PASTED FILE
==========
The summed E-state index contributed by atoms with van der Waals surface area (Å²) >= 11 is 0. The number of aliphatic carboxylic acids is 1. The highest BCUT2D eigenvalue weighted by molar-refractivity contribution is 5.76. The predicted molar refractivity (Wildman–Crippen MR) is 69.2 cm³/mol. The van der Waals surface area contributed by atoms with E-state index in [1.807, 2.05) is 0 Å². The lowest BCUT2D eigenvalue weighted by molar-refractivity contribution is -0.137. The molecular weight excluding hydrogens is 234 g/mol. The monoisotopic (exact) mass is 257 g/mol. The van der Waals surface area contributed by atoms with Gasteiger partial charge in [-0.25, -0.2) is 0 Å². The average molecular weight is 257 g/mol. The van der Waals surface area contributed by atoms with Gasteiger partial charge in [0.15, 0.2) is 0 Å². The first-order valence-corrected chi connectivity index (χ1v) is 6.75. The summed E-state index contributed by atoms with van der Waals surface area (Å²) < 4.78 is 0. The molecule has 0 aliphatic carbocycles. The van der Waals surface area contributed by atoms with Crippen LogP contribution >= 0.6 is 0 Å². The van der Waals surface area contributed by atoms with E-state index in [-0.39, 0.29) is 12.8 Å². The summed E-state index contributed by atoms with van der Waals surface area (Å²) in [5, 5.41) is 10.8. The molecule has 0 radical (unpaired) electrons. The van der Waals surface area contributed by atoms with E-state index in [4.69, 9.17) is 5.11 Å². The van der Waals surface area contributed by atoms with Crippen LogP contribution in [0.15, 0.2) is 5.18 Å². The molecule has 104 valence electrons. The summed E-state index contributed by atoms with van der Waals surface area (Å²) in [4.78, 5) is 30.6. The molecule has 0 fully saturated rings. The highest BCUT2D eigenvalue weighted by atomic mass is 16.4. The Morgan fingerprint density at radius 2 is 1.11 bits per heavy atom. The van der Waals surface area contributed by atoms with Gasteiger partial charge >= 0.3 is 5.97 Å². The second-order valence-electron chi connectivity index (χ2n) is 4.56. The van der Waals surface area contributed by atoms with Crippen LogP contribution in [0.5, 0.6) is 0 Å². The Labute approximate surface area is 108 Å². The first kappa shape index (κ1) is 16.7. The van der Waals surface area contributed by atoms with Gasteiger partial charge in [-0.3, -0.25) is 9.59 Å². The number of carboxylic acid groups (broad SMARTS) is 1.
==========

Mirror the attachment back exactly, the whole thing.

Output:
The summed E-state index contributed by atoms with van der Waals surface area (Å²) >= 11 is 0. The number of aliphatic carboxylic acids is 1. The highest BCUT2D eigenvalue weighted by molar-refractivity contribution is 5.76. The predicted molar refractivity (Wildman–Crippen MR) is 69.2 cm³/mol. The van der Waals surface area contributed by atoms with E-state index in [1.807, 2.05) is 0 Å². The lowest BCUT2D eigenvalue weighted by molar-refractivity contribution is -0.137. The molecular weight excluding hydrogens is 234 g/mol. The monoisotopic (exact) mass is 257 g/mol. The van der Waals surface area contributed by atoms with Gasteiger partial charge in [-0.25, -0.2) is 0 Å². The average molecular weight is 257 g/mol. The van der Waals surface area contributed by atoms with Gasteiger partial charge in [0.15, 0.2) is 0 Å². The first-order valence-corrected chi connectivity index (χ1v) is 6.75. The summed E-state index contributed by atoms with van der Waals surface area (Å²) < 4.78 is 0. The molecule has 0 aliphatic carbocycles. The van der Waals surface area contributed by atoms with Crippen LogP contribution >= 0.6 is 0 Å². The van der Waals surface area contributed by atoms with E-state index in [-0.39, 0.29) is 12.8 Å². The summed E-state index contributed by atoms with van der Waals surface area (Å²) in [5, 5.41) is 10.8. The molecule has 0 radical (unpaired) electrons. The van der Waals surface area contributed by atoms with E-state index in [4.69, 9.17) is 5.11 Å². The van der Waals surface area contributed by atoms with Crippen LogP contribution in [0.15, 0.2) is 5.18 Å². The molecule has 104 valence electrons. The summed E-state index contributed by atoms with van der Waals surface area (Å²) in [4.78, 5) is 30.6. The molecule has 0 fully saturated rings. The highest BCUT2D eigenvalue weighted by atomic mass is 16.4. The Morgan fingerprint density at radius 2 is 1.11 bits per heavy atom. The van der Waals surface area contributed by atoms with Gasteiger partial charge >= 0.3 is 5.97 Å². The second-order valence-electron chi connectivity index (χ2n) is 4.56. The van der Waals surface area contributed by atoms with Crippen LogP contribution in [0.5, 0.6) is 0 Å². The Labute approximate surface area is 108 Å². The first kappa shape index (κ1) is 16.7. The van der Waals surface area contributed by atoms with Gasteiger partial charge in [-0.3, -0.25) is 9.59 Å². The number of carboxylic acid groups (broad SMARTS) is 1.